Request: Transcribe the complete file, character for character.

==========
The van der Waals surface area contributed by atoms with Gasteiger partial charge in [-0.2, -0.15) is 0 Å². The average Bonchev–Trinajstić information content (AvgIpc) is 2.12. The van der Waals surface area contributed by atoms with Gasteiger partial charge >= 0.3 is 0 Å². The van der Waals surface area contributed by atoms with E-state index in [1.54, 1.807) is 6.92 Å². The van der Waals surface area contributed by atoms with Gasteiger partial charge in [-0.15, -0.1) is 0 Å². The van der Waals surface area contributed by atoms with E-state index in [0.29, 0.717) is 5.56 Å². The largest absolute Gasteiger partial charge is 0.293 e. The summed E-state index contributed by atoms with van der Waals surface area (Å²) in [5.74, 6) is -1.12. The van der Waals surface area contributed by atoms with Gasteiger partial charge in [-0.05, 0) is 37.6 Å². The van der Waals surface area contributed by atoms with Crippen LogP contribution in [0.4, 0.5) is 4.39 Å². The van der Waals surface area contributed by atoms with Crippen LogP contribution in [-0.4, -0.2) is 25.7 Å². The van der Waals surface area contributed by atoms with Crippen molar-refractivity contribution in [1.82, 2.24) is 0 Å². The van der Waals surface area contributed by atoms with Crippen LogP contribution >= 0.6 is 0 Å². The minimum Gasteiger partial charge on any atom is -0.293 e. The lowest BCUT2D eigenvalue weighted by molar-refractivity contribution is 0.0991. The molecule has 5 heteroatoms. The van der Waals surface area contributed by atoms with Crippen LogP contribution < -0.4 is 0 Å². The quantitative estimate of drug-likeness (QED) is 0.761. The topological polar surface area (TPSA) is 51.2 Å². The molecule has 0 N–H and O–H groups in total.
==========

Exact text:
The van der Waals surface area contributed by atoms with Gasteiger partial charge in [-0.2, -0.15) is 0 Å². The average Bonchev–Trinajstić information content (AvgIpc) is 2.12. The van der Waals surface area contributed by atoms with Gasteiger partial charge >= 0.3 is 0 Å². The van der Waals surface area contributed by atoms with E-state index in [1.54, 1.807) is 6.92 Å². The van der Waals surface area contributed by atoms with Gasteiger partial charge in [-0.15, -0.1) is 0 Å². The van der Waals surface area contributed by atoms with E-state index in [0.29, 0.717) is 5.56 Å². The largest absolute Gasteiger partial charge is 0.293 e. The summed E-state index contributed by atoms with van der Waals surface area (Å²) in [5.74, 6) is -1.12. The van der Waals surface area contributed by atoms with Gasteiger partial charge in [-0.05, 0) is 37.6 Å². The van der Waals surface area contributed by atoms with Crippen LogP contribution in [0.4, 0.5) is 4.39 Å². The van der Waals surface area contributed by atoms with Crippen LogP contribution in [-0.4, -0.2) is 25.7 Å². The van der Waals surface area contributed by atoms with Crippen molar-refractivity contribution in [1.82, 2.24) is 0 Å². The van der Waals surface area contributed by atoms with Crippen LogP contribution >= 0.6 is 0 Å². The minimum Gasteiger partial charge on any atom is -0.293 e. The lowest BCUT2D eigenvalue weighted by molar-refractivity contribution is 0.0991. The molecule has 5 heteroatoms. The van der Waals surface area contributed by atoms with Crippen LogP contribution < -0.4 is 0 Å². The quantitative estimate of drug-likeness (QED) is 0.761. The topological polar surface area (TPSA) is 51.2 Å². The molecule has 0 N–H and O–H groups in total.